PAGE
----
My personal definition of luxury goods is that they are exclusionary -- if one person owns them, then another person can't. Original works of art. Wineries in Napa. Antique Ferraris. Houses in Atherton. All exclusionary goods.
I was chatting with Brian Smith this morning about Second Life -- and it hit me that a lot of what goes on in Second Life is people expressing very human creative urges in virtual reality, because doing so in reality is (often) too expensive. In Second life, you can build a house, an orchard, furniture, a boat... owning the land and the machinery and taking the time to do all that in reality is simply beyond the means of most people.
I don't spend any time in 2nd life, because in real life I'm building a company, and I have a 2-car garage full of woodworking machinery which I use to make furniture, in my very limited time. I've also been working to create a citrus orchard on our patio. If I lived in an apartment in San Francisco, I wouldn't be able to do that last 2; and anywhere but Silicon Valley, the first would be vastly more difficult. Luxuries all. Exclusion runs on a personal timelie as well -- I have spent several decades of my life learning how to work in wood, and time is the ultimate exclusionary good. My ability to build furniture is inversely correlated to my ability to play the piano, hit a fastball, or any of a number of other ways I might have invested large slices of my life.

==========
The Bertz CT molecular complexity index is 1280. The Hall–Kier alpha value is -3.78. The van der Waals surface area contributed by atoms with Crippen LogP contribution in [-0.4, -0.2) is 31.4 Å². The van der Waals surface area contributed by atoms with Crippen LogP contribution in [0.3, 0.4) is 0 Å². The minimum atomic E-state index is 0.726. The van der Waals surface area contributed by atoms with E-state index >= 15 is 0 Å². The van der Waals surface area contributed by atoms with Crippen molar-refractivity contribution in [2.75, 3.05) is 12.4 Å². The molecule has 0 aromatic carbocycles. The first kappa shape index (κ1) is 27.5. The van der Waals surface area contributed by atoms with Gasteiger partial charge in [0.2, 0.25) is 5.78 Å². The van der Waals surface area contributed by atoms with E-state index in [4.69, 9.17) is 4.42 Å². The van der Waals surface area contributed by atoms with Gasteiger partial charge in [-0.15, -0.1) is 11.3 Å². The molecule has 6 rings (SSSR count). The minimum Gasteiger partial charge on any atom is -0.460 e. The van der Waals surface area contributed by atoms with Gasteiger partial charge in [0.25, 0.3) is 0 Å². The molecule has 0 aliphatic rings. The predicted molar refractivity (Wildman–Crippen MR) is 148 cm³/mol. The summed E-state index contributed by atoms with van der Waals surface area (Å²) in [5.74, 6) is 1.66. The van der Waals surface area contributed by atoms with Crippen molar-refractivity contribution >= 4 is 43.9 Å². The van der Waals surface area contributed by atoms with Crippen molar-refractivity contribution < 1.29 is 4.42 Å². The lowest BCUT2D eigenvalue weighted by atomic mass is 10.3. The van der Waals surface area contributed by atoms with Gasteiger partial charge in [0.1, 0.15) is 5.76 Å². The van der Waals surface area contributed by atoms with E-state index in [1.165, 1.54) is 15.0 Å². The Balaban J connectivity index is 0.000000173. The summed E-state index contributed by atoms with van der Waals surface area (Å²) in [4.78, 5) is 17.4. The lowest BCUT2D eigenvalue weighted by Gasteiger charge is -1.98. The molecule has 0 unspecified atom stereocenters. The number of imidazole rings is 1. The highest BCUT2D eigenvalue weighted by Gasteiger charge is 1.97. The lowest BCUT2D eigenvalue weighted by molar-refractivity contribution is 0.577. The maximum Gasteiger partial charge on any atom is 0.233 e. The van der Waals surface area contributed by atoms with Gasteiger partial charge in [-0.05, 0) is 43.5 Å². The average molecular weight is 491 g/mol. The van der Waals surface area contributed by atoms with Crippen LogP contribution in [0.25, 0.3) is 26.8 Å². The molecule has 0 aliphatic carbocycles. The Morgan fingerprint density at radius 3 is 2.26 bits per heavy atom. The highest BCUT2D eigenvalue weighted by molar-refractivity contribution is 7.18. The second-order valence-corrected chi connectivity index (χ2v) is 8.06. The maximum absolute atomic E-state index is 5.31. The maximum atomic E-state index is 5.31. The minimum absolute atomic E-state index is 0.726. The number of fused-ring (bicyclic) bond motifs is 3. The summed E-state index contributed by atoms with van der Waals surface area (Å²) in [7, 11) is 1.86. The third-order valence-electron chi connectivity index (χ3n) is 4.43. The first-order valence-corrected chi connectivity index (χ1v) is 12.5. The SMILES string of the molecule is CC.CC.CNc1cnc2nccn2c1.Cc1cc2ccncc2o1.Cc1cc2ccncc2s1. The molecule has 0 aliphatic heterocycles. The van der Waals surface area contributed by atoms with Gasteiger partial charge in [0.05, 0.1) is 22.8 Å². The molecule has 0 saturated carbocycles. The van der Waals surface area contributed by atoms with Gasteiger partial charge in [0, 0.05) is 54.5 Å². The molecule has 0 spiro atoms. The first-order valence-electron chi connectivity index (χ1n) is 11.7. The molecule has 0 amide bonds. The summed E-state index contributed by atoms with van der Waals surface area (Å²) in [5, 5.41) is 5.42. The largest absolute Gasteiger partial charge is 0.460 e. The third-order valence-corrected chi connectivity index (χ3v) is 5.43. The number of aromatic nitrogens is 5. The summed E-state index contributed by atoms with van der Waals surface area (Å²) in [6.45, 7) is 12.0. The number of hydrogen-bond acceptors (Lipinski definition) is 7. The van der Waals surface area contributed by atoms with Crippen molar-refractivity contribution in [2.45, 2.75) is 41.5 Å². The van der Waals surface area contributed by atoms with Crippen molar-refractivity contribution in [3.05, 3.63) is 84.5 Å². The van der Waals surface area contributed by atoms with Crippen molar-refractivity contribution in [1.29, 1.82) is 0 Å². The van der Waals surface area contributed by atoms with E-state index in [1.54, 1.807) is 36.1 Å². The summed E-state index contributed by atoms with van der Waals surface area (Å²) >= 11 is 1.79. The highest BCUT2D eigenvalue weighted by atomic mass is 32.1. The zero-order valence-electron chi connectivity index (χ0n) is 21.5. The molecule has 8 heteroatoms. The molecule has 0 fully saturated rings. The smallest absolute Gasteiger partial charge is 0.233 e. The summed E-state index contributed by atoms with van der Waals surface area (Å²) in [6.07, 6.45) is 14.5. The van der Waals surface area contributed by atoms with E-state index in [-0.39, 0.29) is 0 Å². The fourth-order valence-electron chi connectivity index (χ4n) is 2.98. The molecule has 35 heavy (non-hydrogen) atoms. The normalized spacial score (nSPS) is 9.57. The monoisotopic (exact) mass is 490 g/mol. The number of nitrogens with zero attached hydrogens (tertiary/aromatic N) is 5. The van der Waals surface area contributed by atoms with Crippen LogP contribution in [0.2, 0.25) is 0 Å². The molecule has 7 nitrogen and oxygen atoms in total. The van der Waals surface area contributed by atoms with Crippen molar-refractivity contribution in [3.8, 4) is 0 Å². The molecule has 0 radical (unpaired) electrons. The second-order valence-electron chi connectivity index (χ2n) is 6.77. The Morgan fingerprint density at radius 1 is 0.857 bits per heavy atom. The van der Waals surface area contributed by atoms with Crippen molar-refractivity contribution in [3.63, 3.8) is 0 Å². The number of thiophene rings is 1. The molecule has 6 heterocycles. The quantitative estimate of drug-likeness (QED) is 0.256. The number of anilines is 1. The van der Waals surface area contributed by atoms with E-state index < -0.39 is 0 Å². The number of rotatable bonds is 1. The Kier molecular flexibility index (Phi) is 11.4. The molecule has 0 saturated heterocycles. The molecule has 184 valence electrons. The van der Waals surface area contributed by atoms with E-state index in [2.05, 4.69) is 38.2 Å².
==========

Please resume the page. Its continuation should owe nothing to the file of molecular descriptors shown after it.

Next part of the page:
Tonight at 11:30pm, I am flying to Columbus, Ohio to watch the latest iteration of the awesome Ohio State - Michigan football rivalry. Thanks to my ex-OSU faculty father, my brother Ben and I have tickets at face value(score!), but I'm still spending 48 hours and nearly a thousand dollars to be at the game. Meanwhile, 500,000 people voted in an ESPN poll on who will win the game, and millions will watch it on television.
Reality is luxury, indeed.
Oh, and Ohio State wins, 16-9.